Articles on the internet are so often written in the imperative mood. Read more diverse literature, and read it now! Every day I find new lists of LGBT literature, Black literature, Latinx literature, LGBT Y.A. audiobooks… the list goes on.
Do I seek diversity in reading? No, I do not. This is not to say I do not read so-called “diverse” books. But the “diverse” literature comes into my life by serendipity. I simply pick up a book at a bookstore and start reading.
I am currently reading Crooked Hallelujah, a charming, poignant first novel by Kelli Jo Ford, a citizen of the Cherokee Nation of Oklahoma. It is certainly the most original debut novel I’ve read this year. I love Ford’s portraits of three generations of Cherokee women, Lula, who suffers from epilepsy and belongs to a fundamentalist church, her rebellious daughter Justine, a single mother who works two jobs, and her daughter Reney, who receives mixed messages by observing her mother’s rocky relationships. Ford’s style takes me back to the spare, less padded fiction of the ’90s: I am simultaneously reminded of Susan Power and Elizabeth Tallent.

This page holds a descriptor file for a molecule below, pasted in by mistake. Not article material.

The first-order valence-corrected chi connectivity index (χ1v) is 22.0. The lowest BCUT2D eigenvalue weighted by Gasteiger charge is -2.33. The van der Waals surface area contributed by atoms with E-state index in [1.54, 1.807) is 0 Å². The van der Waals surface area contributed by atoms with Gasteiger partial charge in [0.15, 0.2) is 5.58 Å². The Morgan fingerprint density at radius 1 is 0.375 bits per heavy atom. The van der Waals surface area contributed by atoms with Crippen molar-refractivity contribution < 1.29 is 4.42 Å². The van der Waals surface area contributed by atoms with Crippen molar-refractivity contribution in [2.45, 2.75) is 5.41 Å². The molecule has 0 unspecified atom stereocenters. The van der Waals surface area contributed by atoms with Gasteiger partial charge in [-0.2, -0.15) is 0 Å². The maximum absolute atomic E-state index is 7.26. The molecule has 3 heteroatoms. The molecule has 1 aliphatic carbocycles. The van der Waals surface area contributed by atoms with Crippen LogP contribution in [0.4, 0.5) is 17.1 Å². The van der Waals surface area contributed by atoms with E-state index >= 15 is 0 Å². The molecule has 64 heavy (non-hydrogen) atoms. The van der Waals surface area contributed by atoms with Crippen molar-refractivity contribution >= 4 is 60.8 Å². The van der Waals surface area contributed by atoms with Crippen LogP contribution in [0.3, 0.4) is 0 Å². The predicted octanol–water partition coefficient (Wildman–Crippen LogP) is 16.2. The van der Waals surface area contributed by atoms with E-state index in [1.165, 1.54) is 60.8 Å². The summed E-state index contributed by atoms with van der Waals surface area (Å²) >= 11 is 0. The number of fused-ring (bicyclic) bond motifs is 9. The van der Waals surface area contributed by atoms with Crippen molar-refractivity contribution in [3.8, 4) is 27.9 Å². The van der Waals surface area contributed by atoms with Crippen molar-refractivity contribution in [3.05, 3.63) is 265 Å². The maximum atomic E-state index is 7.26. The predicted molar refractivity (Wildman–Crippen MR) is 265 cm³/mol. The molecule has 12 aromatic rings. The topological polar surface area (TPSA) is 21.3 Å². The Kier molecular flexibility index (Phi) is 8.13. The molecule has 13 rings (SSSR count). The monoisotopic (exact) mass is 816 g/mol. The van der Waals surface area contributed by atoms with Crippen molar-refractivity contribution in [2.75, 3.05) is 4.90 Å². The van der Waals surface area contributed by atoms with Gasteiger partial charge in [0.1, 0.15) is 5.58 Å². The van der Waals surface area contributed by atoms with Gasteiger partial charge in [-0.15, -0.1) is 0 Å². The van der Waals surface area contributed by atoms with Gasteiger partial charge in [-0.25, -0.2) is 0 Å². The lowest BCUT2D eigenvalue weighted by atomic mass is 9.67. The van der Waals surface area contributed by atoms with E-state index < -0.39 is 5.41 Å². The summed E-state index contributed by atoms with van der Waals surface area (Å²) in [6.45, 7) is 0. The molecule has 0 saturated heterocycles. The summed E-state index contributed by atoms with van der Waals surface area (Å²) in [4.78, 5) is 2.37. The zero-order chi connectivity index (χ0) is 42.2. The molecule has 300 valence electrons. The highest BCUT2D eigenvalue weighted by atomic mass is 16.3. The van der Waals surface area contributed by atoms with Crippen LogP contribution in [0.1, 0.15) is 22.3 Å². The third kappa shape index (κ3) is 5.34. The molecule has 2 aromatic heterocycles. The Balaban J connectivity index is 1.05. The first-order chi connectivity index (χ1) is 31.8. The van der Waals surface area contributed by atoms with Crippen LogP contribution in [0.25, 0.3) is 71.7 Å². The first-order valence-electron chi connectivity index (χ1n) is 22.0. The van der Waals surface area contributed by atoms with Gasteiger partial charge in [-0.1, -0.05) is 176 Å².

I also read and loved Louise Erdrich’s breathtaking new novel, The Night Watchman, which is one of her best. And I enjoyed Elizabeth Thomas’s Catherine House, which turned out to be more SF than literary fiction, very light. I had no idea Thomas was Black until after I wrote the review, because I read an e-galley. And then I realized with chagrin that I would have given the book a better review if I’d known the author was Black. And that’s not right, either.
Here is a diverse book on my TBR: Natalie Diaz’s new poetry collection, Postcolonial Love Poem. According to the Guardian, the author “identifies as queer, Mojave, Latinx, and an enrolled member of the Gila River Indian tribe.” That ticks all the boxes. But you know, I just want to read it.
Publishers Weekly recently published an article, “Diversity in Publishing in the Age of Black Lives Matter.” It begins, “Since the killing of George Floyd in late May, the book publishing industry, overwhelmingly white at every level, seems to have reached a period of reckoning about its own history of exclusionary hiring practices.”
I’m not ticking boxes, but someone has to do it, and publishers always need good people. But there are so many issues we women need to support: abortion rights, voting rights, women’s rights, equal pay for equal work, health care insurance….
We all have our issues, and not everyone is on the same page at the same time.
But rock on! We always need new voices.